Back in 1986, SWACS was founded after a car was driven into Jonathan’s Cave and set alight, resulting in the destruction of an important panel of Pictish carvings. As a result, barriers were erected at Jonathan’s Cave, but the design and materials used proved inadequate for the location and were soon breached.
Since then, there has been no protection of the nationally important heritage that can be found at the Wemyss Caves – in particular the precious and unique Pictish carvings.
Every weekend over the summer months, we clear up and document evidence of bottles smashed against the cave walls, spray painted graffiti over the carvings, fires inside the caves and drug use. These constant damaging impacts of a very small minority of people using the caves are putting the survival of the carvings at risk.
Three Covid-disrupted years ago, we began investigating options for measures we could take that would allow as many people as possible to enjoy the site while ensuring its precious contents are protected. Our consultation process with the local community and others showed overwhelming levels of support for protective grilles that could be locked at night but open during the day.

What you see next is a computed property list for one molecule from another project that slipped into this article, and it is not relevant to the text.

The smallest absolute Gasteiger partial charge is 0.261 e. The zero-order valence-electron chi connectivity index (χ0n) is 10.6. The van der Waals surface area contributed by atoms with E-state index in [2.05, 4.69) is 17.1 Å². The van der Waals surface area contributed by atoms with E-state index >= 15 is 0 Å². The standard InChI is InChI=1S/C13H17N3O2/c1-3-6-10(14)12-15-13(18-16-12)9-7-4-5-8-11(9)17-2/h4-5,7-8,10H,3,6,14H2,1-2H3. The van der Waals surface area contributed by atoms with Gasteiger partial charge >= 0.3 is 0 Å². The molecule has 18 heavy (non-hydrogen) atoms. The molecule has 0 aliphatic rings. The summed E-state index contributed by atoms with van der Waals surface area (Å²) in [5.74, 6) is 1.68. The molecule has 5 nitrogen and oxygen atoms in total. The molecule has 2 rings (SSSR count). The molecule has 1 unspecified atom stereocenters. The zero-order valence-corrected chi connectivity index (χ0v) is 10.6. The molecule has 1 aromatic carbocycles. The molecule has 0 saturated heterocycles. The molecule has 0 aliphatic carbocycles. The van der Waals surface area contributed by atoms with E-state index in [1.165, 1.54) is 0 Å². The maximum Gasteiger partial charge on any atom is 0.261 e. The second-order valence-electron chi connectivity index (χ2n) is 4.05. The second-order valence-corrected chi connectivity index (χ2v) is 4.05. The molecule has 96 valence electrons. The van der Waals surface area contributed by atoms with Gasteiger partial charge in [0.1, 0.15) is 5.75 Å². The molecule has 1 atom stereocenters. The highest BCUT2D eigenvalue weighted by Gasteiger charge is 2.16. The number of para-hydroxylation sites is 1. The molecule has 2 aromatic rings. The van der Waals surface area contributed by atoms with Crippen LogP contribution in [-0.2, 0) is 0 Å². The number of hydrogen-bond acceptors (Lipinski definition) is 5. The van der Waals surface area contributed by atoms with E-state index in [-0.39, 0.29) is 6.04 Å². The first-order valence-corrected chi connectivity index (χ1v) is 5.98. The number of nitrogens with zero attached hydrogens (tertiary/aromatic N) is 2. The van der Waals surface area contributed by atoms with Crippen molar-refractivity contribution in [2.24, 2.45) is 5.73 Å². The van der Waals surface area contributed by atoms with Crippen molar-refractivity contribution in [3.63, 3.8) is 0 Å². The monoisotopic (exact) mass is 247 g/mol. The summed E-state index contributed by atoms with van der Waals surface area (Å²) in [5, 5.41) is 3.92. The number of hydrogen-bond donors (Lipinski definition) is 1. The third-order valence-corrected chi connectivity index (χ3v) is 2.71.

We can now announce that, thanks to significant grants from Historic Environment Scotland (through the Historic Environment Repair Grant programme) and Fife Environmental Trust (through the Scottish Landfill Communities Fund), these protective grilles will be installed at Jonathan’s and Court Caves this summer.
Some of you may have noticed that work has already started with the removal of the brick wall at the village end of the Court Cave passage. This will be replaced with a metal grille and there will be a lockable gate at the other end of the passage. Other grilles and gates will be installed inside Court Cave, to protect the wall where the carvings are concentrated, and at the entrance and side chamber at Jonathan’s Cave.
Working with our conservation architect, we have managed to create structures that will incorporate images from within the caves they will protect. They are currently being fabricated by Kirkcaldy-based contractors Legge Steel and will be installed in the coming weeks.
We are exploring ways of funding the eventual employment of a site warden, but initially we will open and close the gates every day using our own team of volunteers. If you live within easy reach of the caves and would like to join our team you would be very welcome – email email@example.com.